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SearchLove London 2017 | Jon Myers | Mobile-First Preparedness: What We've Learned From Crawling the Top 1 Million Websites


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Everyone's been talking about mobile-first all year long, but with 2018 looming, are you prepared for it? By now you’ve probably heard of the Majestic Million report and we thought we'd have a little fun and crawl it! Jon will show how many of the world’s largest sites are shaping up for Google's mobile-first Index. His talk will give an analytical overview of all key mobile aspects, such as site configuration, AMP, fetch time, mobile navigation, crawl depth, content differences, and mobile/desktop differences. Google offers best practice, but we will show you the data on how well the top sites are adjusting to mobile-first indexation.

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SearchLove London 2017 | Jon Myers | Mobile-First Preparedness: What We've Learned From Crawling the Top 1 Million Websites

  1. 1. @jondmyers @DeepCrawl Mobile-First Preparedness- what we've learned from crawling the top 1 million websites. Jon Myers – Chief Growth Officer @jondmyers @DeepCrawl Source:
  2. 2. @jondmyers @DeepCrawl Google is our world…
  3. 3. @jondmyers @DeepCrawl Google is our world… 2 Trillion searches per year!
  4. 4. @jondmyers @DeepCrawl Google is our world… 15% of searches new each day!
  5. 5. @jondmyers @DeepCrawl Google is our world… 60% of search are on Mobiles!
  6. 6. @jondmyers @DeepCrawl Really??...
  7. 7. @jondmyers @DeepCrawl Sooooooo 2015! And before! @jondmyers @DeepCrawl
  8. 8. @jondmyers @DeepCrawl Google is thinking about it... @jondmyers @DeepCrawl
  9. 9. @jondmyers @DeepCrawl Helpful to see… @jondmyers @DeepCrawl
  10. 10. @jondmyers @DeepCrawl 1 page at a time could take a while!… @jondmyers @DeepCrawlSource:
  11. 11. @jondmyers @DeepCrawl History of my devices…
  12. 12. @jondmyers @DeepCrawl History of Mobile… WAP HTML 1999 2007 2009 2014 2015 2017 Separate Mobile Pages (Mobile Site or Dynamic Delivery) Responsive Design Deep App Linking AMP & Progressive Web Apps Mobile- first Indexing
  13. 13. @jondmyers @DeepCrawl Time to get SH*T done… @jondmyers @DeepCrawlSource:
  14. 14. @jondmyers @DeepCrawl Heavy Data ahead… @jondmyers @DeepCrawlSource:
  15. 15. @jondmyers @DeepCrawl Being Majestic… @jondmyers @DeepCrawl Source:
  16. 16. @jondmyers @DeepCrawl What we did, why? And only we could… @jondmyers @DeepCrawlSource:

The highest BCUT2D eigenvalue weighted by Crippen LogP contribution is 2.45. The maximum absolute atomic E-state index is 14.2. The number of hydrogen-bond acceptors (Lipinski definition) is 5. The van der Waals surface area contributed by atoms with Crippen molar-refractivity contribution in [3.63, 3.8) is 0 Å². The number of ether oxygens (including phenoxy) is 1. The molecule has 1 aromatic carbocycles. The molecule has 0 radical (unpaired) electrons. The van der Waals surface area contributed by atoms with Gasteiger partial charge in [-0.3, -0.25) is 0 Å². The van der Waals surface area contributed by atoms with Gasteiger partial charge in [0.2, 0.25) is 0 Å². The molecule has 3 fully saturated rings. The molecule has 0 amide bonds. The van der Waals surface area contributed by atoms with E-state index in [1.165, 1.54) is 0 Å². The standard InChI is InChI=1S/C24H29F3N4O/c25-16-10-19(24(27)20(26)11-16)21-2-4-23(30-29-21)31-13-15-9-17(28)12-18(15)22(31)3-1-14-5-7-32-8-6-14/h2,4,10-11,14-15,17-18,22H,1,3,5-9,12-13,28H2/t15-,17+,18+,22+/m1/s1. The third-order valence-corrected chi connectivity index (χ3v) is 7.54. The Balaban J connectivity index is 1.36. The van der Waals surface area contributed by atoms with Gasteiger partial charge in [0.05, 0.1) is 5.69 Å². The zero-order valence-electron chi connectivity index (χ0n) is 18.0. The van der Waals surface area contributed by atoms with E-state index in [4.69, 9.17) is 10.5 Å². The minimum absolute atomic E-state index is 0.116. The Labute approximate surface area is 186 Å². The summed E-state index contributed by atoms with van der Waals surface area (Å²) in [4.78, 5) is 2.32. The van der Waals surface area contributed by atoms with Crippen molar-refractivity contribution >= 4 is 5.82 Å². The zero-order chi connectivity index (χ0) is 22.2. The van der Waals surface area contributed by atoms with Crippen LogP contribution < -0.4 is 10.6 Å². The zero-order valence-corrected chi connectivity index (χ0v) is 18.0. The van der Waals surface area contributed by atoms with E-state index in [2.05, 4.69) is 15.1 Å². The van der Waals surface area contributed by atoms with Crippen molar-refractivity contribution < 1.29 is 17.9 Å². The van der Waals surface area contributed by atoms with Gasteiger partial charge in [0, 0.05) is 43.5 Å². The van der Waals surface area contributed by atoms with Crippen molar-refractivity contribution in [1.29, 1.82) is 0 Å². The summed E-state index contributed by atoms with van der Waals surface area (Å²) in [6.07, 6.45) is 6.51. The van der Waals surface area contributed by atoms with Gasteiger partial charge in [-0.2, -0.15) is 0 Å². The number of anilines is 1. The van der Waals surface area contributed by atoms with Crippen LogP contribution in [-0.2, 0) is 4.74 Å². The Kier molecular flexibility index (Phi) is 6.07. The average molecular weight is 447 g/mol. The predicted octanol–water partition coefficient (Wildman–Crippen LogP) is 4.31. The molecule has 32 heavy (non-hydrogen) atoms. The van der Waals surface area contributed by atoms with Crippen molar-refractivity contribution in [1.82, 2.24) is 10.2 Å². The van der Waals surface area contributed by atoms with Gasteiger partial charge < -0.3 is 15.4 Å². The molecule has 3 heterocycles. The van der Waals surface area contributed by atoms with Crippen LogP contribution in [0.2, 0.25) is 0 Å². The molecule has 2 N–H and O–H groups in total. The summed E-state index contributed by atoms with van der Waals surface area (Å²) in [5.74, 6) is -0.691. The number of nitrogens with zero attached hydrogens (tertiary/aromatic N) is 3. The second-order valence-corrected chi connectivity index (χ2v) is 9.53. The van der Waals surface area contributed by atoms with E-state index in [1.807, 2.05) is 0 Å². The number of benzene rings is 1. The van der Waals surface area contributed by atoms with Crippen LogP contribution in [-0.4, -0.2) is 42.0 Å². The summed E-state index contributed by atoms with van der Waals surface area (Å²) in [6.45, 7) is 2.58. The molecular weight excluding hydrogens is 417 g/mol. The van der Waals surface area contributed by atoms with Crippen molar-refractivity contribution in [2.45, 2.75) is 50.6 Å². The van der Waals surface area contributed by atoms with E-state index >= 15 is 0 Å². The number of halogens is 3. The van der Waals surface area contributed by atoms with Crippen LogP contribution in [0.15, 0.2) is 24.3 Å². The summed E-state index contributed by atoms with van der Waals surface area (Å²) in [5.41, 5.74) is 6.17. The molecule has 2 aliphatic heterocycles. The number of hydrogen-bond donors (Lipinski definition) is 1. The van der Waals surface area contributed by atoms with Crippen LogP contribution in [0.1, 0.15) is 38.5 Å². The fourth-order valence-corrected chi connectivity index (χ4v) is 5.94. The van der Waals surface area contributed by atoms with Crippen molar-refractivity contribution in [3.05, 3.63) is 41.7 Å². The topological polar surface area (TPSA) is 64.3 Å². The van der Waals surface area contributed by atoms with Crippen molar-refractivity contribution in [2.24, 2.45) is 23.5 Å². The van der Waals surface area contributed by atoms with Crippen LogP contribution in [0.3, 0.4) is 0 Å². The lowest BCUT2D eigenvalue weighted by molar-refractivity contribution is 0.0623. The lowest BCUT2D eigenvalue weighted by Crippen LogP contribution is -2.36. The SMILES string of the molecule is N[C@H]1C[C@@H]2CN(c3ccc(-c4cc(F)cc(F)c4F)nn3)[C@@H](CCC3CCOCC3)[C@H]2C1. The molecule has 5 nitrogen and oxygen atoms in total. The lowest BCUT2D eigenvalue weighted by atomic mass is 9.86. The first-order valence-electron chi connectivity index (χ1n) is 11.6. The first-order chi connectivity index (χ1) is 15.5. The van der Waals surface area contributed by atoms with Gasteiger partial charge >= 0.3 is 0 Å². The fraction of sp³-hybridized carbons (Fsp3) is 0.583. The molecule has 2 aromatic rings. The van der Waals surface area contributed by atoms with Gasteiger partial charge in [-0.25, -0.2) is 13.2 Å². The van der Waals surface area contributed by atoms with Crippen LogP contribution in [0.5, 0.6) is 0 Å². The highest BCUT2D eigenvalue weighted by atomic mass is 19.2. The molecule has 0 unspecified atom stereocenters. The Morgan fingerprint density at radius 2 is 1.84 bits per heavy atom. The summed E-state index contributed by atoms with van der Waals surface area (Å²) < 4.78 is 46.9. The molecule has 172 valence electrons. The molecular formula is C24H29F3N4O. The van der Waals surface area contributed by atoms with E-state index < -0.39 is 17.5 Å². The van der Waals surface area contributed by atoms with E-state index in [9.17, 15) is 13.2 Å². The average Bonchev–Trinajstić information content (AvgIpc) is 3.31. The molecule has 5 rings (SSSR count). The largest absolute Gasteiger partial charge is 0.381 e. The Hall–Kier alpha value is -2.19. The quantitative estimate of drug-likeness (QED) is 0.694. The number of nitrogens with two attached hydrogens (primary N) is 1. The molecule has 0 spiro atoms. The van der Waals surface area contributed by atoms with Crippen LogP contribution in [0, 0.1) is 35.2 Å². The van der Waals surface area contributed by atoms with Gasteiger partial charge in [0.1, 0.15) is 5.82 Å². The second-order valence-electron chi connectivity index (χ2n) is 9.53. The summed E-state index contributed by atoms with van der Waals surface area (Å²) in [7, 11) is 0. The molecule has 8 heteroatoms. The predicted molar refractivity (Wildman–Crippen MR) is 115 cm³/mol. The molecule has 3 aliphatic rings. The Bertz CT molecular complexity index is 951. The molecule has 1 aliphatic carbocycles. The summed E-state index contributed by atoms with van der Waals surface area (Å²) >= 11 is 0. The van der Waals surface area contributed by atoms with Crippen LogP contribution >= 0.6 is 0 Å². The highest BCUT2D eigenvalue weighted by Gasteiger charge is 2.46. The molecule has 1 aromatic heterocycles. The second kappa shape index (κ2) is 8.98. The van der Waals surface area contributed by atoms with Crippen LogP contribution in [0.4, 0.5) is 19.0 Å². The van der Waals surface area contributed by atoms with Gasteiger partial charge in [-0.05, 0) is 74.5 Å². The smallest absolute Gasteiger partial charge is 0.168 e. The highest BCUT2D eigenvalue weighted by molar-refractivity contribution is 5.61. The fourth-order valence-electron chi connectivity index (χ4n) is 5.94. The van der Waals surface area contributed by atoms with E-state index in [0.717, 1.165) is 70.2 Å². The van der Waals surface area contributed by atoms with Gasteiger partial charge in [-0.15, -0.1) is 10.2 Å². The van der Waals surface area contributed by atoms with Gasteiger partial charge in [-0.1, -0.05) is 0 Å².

17. 17. @jondmyers @DeepCrawl History of Mobile SEO Configuration… Desktop Mobile Responsive AMP pages Mobile first One version for desktop devices One to rule them all - one version designed to work equally good on desktop and mobile Dedicated light weight version designed for a fast loading Dedicated mobile pages served on a separate URL e.g. m.domain or dynamically served on the same URL Mobile becomes the PRIMARY version.
  18. 18. @jondmyers @DeepCrawl Types of Mobile Configuration… 1. No Mobile Configuration (desktop only) 2. Responsive 3. Dynamic 4. Desktop + Dedicated Mobile 5. Desktop + AMP 6. Responsive/Dynamic + AMP 7. Desktop + Dedicated Mobile + AMP 8. Responsive + Dedicated Mobile + AMP 9. Responsive + Dynamic + Dedicated Mobile + AMP 10. Mobile/AMP only 11. Mobile + AMP
  19. 19. @jondmyers @DeepCrawl Impact of Mobile-first… -CRITICAL- - Desktop only (Heavily Affected) -HIGH PRIORITY- - Desktop + Dedicated Mobile (Affected) -HIGH PRIORITY- - Dynamic (Affected e.g. Content Issues) -LOW PRIORITY- - Responsive (Not affected) Impact of Mobile-first on different Mobile Configurations:
  20. 20. @jondmyers @DeepCrawl Responsive Dynamic Separate Mobile Would expect Google to use both user-agents on the same URL to validate that the same content is returned. Google needs to crawl with both user agents to validate the mobile version. Hint: Use the Vary HTTP header! Google needs to crawl the dedicated mobile URLs with a mobile user agent to validate the pages and confirm the content matches the desktop pages. How does Google crawl different configurations?